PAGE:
The Vermont Exchange is Coming

Vermonters for Health Care Freedom

With less than 100 days to go before the Vermont Exchange (Health Connect) takes effect for over 110,000 Vermonters, Vermonters for Health Care Freedom will be publishing a series of weekly newsletters and commentaries between now and September 15, 2013.

Vermonters for Health Care Freedom strongly opposes Vermont’s requirement that individuals and small businesses (<50) purchase health insurance only through the Exchange. On June 28, 2013, the US House Committee on Oversight and Government Reform Chairman, Darryl Issa, sent a 3 page letter to Mark Larson, Vermont Health Access Commissioner. The letter stated that Vermont’s Exchange was out of compliance with federal health care legislation (PPACA). Quoting from the statute:

“Nothing in this title shall be construed to prohibit-

(A) a health insurance issuer from offering outside the Exchange a health plan to a qualified individual or a qualified employer, and

(B) a qualified individual from enrolling in, or a qualified employer from selecting for its employees a health plan offered outside of an Exchange”

The language could not be clearer.

On July 2, 2013, Vermonters for Health Care Freedom issued a press release calling upon Governor Shumlin to bring the Vermont Exchange into compliance with Federal law, by allowing insurance to be purchased outside the Exchange.

However, while this is all playing out, we realize that the clock is ticking for the October 1 Exchange open enrollment period. Accordingly, we want to keep you informed about the ever-changing world of ObamaCare, which, at this point, is changing almost daily, and whether those changes are relevant to individuals and small businesses.

Vermonters for Health Care Freedom will provide information to help client businesses and newsletter recipients to help you wade through the morass of confusing choices, considerations and regulations brought on by the Vermont Exchange, “Health Connect.” We will keep you updated on requirements, timetables, and available resources.

If you are an insurance broker and wish to be included in our list of brokers, email your information to:


This issue will generally address and clarify some overall issues related to ObamaCare and the Exchange.

How is an Exchange Supposed to Work? In brief, ObamaCare requires that each state set up an insurance Exchange where residents can shop for health insurance coverage. The intent is to greatly simplify health insurance shopping – a la Travelocity, for example, and to provide a broad choice of insurers and plans to choose from. The exchange rules require insurers to use common formats for health plan descriptions and premium rates, thus enabling shoppers to compare policies and benefits on an apples-to-apples basis, rather than the heretofore convoluted policy language.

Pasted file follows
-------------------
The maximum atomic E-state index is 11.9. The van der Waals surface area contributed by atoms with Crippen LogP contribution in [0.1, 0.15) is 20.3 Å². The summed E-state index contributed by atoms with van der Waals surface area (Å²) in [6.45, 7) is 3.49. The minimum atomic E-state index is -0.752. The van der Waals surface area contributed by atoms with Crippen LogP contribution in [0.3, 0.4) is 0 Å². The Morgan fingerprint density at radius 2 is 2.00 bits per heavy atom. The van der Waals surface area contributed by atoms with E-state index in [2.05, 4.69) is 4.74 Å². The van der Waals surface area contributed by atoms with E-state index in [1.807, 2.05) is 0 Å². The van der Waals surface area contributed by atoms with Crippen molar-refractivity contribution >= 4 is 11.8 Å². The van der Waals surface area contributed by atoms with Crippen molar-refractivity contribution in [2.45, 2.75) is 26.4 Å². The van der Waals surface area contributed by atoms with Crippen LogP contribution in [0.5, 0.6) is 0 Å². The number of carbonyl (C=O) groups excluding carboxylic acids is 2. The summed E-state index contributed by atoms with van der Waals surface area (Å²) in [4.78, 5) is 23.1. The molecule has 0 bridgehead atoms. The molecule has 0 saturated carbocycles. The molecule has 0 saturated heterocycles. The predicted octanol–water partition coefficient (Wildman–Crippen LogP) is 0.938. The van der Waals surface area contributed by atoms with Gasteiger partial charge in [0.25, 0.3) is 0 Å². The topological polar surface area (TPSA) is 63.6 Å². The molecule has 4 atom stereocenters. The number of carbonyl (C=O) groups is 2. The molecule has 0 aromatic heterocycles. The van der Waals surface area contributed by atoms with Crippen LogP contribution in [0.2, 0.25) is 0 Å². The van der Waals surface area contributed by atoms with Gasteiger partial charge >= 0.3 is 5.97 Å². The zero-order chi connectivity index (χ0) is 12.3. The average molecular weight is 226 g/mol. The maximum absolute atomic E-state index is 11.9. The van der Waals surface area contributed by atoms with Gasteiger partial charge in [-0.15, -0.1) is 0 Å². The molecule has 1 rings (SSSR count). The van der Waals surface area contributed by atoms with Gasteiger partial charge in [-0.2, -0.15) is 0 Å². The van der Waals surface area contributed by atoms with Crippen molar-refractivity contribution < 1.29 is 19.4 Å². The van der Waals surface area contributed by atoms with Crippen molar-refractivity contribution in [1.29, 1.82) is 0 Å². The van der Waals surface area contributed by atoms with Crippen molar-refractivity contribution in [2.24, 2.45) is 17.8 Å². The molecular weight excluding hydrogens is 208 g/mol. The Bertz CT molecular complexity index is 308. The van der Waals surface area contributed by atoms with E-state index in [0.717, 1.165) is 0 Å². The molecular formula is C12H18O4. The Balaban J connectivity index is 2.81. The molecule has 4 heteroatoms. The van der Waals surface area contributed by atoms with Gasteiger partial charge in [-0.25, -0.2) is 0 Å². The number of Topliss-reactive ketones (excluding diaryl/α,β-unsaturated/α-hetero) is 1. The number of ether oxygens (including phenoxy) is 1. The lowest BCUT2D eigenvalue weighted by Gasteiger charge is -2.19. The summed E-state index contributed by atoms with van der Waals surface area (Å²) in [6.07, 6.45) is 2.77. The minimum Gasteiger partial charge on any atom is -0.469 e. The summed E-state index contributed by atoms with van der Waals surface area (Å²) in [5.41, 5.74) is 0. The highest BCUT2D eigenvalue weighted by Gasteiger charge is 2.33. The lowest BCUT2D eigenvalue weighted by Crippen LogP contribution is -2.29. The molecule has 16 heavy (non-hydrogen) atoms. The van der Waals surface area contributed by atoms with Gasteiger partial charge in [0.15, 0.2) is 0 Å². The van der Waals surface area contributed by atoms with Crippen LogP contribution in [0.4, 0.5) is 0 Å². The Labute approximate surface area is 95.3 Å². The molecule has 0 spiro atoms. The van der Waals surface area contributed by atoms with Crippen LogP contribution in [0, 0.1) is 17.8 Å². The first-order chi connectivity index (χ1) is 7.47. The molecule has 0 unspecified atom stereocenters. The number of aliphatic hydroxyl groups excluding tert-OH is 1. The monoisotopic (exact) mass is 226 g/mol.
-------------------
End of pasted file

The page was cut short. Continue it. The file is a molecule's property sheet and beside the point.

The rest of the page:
The federal law requires that state exchanges be operational by January 1, 2014.

ObamaCare vs. ShumlinCare: Rather than set up a free market system as described above, Shumlin is using the Exchange and all the Federal dollars that come with it, as a transitional program which is designed to morph into his “single payer” dream. Instead of individuals and small businesses being able to use the marketplace freely, or to buy insurance outside the Exchange if they didn’t like the Exchange plans, these entities are now forced to buy only through the Exchange beginning in 2014. In addition, insurers are forbidden to offer insurance outside the Exchange to these people. The definition of small group is set to expand to businesses with up to 100 employees in 2016.

This provocative effort by the Administration is designed to force-feed bodies into Shumlin’s “single payer” model beginning in 2017. The federal law never intended to restrict choice or force people into the Exchange; in fact, quite the opposite. Vermont’s Exchange is a warped version of what ObamaCare actually calls for.

Why is the Exchange not “Single Payer?” Understandably there is massive confusion among Vermonters about what these two terms mean. The terms have been bandied about to the point where some actually think that the Exchange is “single payer”. The appropriate way to look at Shumlin’s Exchange (not the Exchange the federal law calls for), is as a precursor to “single payer” (i.e., the body feeder).

Shumlin and his Administration have come up with two phases of forcing Vermonters into a government-run health care plan. First, forcing individuals and groups of <100 employees into the Exchange by 2016, provides the fodder needed to fuel the “single payer” plan. If Exchange participation was voluntary as it is supposed to be, there would be far fewer people and groups in it. Remember, the Exchange is supposed to be a marketplace for Vermonters, not a health care prison.

Next, by 2017, presumably the “single payer” plan will be ready, so that many more Vermonters can be forced into a governmental health insurance plan. It should be noted that the term “single payer” is a misnomer. People covered by Medicare, or by an employer located in another state, or by an ERISA plan (a large employer self-funded plan exempted from such state health care laws), are still covered by their basic insurance plans. In addition, ShumlinCare is not a health care plan; it is still a health insurance plan, with the state paying your claims. Good luck with that.

Next week, in our August 1st newsletter, Vermonters for Health Care Freedom will discuss the Vermont Exchange, Vermont Health Connect, including how it works, premium costs and subsidies, how subsidies are determined, and online subsidy calculators. And we will update you on recent changes in ObamaCare, which are still ongoing.

Click below for some interesting articles.

Voice of the Free Press: A Worthy Experiment

Vermont’s $171.6 M health insurance exchange is ambitious and expensive